Today there were several notable data releases including the ever important industrial production report, one of the factors in the four-factor coincident index, as well as the widely followed retail sales report.
Both data points widely missed consensus expectations on a month over month basis but most importantly, decelerated in year over year growth rate terms.
Month over month data analysis is nonsensical for the most part. Comparing the monthly change in growth on a year over year basis is more relevant. Financial assets, most specifically Treasury rates, respond to the rate of change in economic growth and inflation.
Let's have a look at the industrial production report as well as the retail sales data release.
The headline reading on industrial production, released by the Federal Reserve, posted a deceleration in growth, falling to 0.9% year over year.
It is surprising to see some still questioning the slowdown in economic growth when one of the big four critical factors of the economy has decelerated from 5.4% to 0.9%.
One of the sub-components to the industrial production index, the highly cyclical manufacturing index, posted a negative growth rate, falling 0.2% year over year.
70% of the components to the manufacturing industrial production index have registered negative year over year growth rates.
We can also see a 4.4% delta in durable goods manufacturing production, falling from a year over year growth rate of 4.8% to 0.4%.
One industry we are watching closely, automobiles, accelerated sequentially but remains down 10% year over year.
Industrial production growth is continuing a broad-based deceleration. There are those that make the argument that manufacturing is becoming less and less important to the US over time but this is conflating cyclical trends with secular trends.
Regardless of the size of the US manufacturing industry, manufacturing remains one of the most correlated industries globally and tends to lead service sector growth.
We can discuss secular manufacturing trends but cyclical trends continue to decelerate in growth rate terms.
The widely followed retail sales report was also released this morning and showed a decline of 0.2% month over month relative to the +0.2% consensus estimate.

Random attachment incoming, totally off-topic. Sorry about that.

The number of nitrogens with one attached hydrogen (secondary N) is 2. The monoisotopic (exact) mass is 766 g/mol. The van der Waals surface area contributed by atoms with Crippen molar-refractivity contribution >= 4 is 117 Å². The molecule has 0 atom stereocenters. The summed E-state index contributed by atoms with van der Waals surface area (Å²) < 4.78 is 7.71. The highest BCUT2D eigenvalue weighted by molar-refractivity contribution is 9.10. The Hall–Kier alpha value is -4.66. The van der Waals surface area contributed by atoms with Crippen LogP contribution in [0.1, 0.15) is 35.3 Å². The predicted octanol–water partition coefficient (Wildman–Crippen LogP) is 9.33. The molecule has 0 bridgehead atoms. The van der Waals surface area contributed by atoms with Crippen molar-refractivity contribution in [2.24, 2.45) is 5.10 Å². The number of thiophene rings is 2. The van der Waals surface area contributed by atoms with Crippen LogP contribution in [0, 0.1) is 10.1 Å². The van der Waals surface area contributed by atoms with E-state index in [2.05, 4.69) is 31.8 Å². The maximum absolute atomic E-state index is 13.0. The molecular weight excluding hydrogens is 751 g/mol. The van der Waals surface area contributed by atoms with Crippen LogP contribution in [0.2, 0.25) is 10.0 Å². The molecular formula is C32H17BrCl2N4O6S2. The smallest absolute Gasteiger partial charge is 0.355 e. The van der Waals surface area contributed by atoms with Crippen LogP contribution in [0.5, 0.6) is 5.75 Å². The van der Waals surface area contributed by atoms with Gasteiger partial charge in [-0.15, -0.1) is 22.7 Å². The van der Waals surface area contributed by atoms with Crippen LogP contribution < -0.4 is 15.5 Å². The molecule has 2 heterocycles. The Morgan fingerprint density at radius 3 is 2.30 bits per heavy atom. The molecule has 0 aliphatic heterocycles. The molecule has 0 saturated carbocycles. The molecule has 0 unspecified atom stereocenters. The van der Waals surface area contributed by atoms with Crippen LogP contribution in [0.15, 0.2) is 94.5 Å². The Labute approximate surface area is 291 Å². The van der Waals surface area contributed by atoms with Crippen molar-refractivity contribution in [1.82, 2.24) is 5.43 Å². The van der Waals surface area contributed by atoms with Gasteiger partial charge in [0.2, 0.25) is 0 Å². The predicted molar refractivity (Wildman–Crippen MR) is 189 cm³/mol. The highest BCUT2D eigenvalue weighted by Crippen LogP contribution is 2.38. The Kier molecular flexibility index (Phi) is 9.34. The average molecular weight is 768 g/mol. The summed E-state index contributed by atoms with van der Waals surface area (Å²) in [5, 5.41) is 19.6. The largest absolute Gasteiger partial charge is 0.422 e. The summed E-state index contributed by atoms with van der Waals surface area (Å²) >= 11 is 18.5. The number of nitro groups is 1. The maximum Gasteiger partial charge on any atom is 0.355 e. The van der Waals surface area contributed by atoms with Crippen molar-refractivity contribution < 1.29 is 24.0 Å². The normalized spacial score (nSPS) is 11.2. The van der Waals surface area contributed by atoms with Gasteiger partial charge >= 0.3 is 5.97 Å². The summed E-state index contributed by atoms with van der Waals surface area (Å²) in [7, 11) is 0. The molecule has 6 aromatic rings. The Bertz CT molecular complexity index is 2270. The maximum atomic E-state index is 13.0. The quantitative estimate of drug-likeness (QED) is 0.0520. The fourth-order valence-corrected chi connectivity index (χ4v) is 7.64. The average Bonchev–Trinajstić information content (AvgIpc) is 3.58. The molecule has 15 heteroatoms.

Excluding autos, the consensus was looking for a monthly increase of 0.7% but was underwhelmed with an actual reading of 0.1%.
The control group, the number that feeds into GDP came in four tenths shy of estimates at a flat reading of 0.0%.
I reiterate, the month over month data has little information as it pertains to studying the cyclical movements in the economy.
In year over year growth rate terms, core retail sales growth decelerated to 2.85%, just 0.9% after adjusting for inflation.
Retail sales is another category of the economy that has decelerated sharply, falling from a whopping 6.10% to 2.85%.
We can claim that the slowdown to trend-level growth was predictable, but why should asset prices only react to the acceleration phase and not the deceleration phase? Specifically, interest rates rose when the economy was accelerating and rightfully continue to decline during the phase of deceleration.
Industrial production, one of the four factors in the coincident index graphed below has now pushed the index to a growth rate of 1.59% year over year, edging into the historically vulnerable economic window.
The economy moving into this vulnerable stage means a recession is now in the cards, pending an economic shock but I am not yet ready to make this a definitive call as the data is subject to revisions. This is an important development as the economy is now moving into the ease-off phase of the cycle, pending revisions to the economic data and the following several updates to this index.